Wednesday 25 April 2007

Business Principles: Keep that commitment ... or else.

I am just a little more than cranky right now! :*Þ

I don't like it when someone makes a commitment with me and then breaks it without even having the courtesy to call me ahead of time and let me know that they won't be making it. I then blow a bunch of time that could have otherwise been used productively elsewhere.

I myself had a real problem with not communicating with my clients when scheduling didn't work out. Fortunately, with a lot of coaching by my Dad and former employer Larry MacDonald, I have come a long way.

It really is important to communicate with our clients when we are not able to make an appointment.

We who do this kind of work in the I.T. industry know that our schedules can be very fluid. There are just too many variables that may come together to keep us at an appointment or service call a lot longer than we were expecting.

Some wisdom from a couple of my favourite Star Trek engineers in Scotty (original series) and B'Elanna Tores (Voyager): Quote 2 hours and get it done in 1!

Even then, we can fall behind.

So, what do we do?

First: We educate our clients by letting them know we prioritize our schedule according to the impact an issue may have on their business. The higher the impact, the greater the priority.

Second: We call ahead of time to let them know that we are on time, ahead of schedule, or running behind. We rework the scheduled appointment if need be.

The benefits to maintaining this manner of communicating with our clients are now obvious to me:
  1. Trust: Our clients come to trust that we have their best interests at heart.
  2. Clarity: Our clients know where we stand with regards to our appointment with them at all times.
  3. Reliability: We fulfil their I.T. needs in a timely manner.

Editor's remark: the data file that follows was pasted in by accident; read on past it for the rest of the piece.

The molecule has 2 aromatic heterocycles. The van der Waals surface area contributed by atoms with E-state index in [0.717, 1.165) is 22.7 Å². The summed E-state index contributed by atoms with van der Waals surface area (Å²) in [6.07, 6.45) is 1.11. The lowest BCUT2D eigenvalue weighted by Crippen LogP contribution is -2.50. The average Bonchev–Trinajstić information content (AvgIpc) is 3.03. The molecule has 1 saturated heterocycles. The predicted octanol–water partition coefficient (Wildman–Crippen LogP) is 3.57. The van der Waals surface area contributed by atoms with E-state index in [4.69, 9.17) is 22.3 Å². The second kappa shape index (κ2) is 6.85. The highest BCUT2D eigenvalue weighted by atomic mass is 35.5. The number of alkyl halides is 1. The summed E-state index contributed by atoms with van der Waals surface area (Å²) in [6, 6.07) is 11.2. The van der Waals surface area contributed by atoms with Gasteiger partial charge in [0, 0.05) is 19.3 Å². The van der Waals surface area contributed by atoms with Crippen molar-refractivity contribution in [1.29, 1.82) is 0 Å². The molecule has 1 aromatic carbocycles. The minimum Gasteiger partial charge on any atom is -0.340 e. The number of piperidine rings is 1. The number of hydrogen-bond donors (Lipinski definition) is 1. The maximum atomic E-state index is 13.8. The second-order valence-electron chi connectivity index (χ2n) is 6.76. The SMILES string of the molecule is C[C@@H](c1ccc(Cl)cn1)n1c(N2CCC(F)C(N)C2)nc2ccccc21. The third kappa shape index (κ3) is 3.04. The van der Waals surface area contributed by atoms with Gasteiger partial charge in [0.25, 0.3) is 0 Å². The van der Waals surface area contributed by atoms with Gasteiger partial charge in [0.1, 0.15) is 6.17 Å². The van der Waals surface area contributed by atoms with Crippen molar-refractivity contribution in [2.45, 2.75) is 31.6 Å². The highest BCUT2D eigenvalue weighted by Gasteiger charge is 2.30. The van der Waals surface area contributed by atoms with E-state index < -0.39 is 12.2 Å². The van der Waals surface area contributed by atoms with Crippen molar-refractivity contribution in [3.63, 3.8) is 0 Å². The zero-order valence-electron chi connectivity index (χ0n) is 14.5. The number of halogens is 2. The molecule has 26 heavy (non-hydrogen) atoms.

4. Honesty: Our clients know we will let them know ahead of time if we are unable to keep an appointment.
Most people understand how the priorities work.

Most people appreciate that they will be given preferential treatment if their business is impacted by a critical situation. Because if this appreciation, most people won't mind if they have a minor issue to deal with and they get bumped because of a critical issue with another one of our clients. They know we will get to them as soon as we can.

There are occasions where we drop the ball. We miss an appointment and do not let our client know. There are any number of reasons why this can happen. But, when it does, we make it clear to our client that we made a serious mistake, we apologize, and we offer to make it right by some form of restitution.

As far as this missed appointment, this is the third time it has happened. I have a three strike rule. Sorry buddy, but you are out. Don't expect any response from me again. By breaking so many appointments with me without the courtesy of a phone call or by calling 20 minutes after the appointment time, I am left feeling that you don't place any value on my time. Say, "Bubbye - cya".

Philip Elder
Microsoft Small Business Specialists

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